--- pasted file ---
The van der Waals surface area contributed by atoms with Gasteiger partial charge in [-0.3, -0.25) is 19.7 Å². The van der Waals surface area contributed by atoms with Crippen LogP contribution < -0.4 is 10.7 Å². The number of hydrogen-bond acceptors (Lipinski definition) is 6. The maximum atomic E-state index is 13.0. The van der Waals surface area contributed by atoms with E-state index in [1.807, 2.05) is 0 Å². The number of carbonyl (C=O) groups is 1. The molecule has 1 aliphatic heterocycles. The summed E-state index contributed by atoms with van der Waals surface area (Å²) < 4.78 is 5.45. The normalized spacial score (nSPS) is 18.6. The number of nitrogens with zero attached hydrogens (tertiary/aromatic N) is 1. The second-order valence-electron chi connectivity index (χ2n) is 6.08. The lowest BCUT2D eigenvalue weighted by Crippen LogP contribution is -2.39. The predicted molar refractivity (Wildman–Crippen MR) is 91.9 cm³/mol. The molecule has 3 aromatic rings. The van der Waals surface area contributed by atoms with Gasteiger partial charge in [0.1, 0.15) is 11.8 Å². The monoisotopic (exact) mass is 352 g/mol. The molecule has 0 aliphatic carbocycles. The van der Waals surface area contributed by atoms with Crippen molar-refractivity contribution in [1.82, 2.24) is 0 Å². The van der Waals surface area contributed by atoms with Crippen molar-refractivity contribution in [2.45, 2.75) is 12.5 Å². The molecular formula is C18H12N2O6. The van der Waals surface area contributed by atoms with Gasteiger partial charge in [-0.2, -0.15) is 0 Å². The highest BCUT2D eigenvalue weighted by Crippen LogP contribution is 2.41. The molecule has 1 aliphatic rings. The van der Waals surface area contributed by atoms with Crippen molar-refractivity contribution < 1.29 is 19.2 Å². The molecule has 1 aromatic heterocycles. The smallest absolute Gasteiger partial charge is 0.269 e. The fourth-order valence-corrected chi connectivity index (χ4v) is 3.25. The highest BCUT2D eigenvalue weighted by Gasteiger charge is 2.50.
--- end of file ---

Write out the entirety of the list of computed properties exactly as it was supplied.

The van der Waals surface area contributed by atoms with Gasteiger partial charge in [-0.3, -0.25) is 19.7 Å². The van der Waals surface area contributed by atoms with Crippen LogP contribution < -0.4 is 10.7 Å². The number of hydrogen-bond acceptors (Lipinski definition) is 6. The maximum atomic E-state index is 13.0. The van der Waals surface area contributed by atoms with E-state index in [1.807, 2.05) is 0 Å². The number of carbonyl (C=O) groups is 1. The molecule has 1 aliphatic heterocycles. The summed E-state index contributed by atoms with van der Waals surface area (Å²) < 4.78 is 5.45. The normalized spacial score (nSPS) is 18.6. The number of nitrogens with zero attached hydrogens (tertiary/aromatic N) is 1. The second-order valence-electron chi connectivity index (χ2n) is 6.08. The lowest BCUT2D eigenvalue weighted by Crippen LogP contribution is -2.39. The predicted molar refractivity (Wildman–Crippen MR) is 91.9 cm³/mol. The molecule has 3 aromatic rings. The van der Waals surface area contributed by atoms with Gasteiger partial charge in [0.1, 0.15) is 11.8 Å². The monoisotopic (exact) mass is 352 g/mol. The molecule has 0 aliphatic carbocycles. The van der Waals surface area contributed by atoms with Crippen molar-refractivity contribution in [1.82, 2.24) is 0 Å². The van der Waals surface area contributed by atoms with Crippen molar-refractivity contribution in [2.45, 2.75) is 12.5 Å². The molecular formula is C18H12N2O6. The van der Waals surface area contributed by atoms with Gasteiger partial charge in [-0.2, -0.15) is 0 Å². The highest BCUT2D eigenvalue weighted by Crippen LogP contribution is 2.41. The molecule has 1 aliphatic rings. The van der Waals surface area contributed by atoms with Crippen molar-refractivity contribution < 1.29 is 19.2 Å². The molecule has 1 aromatic heterocycles. The smallest absolute Gasteiger partial charge is 0.269 e. The fourth-order valence-corrected chi connectivity index (χ4v) is 3.25. The highest BCUT2D eigenvalue weighted by Gasteiger charge is 2.50.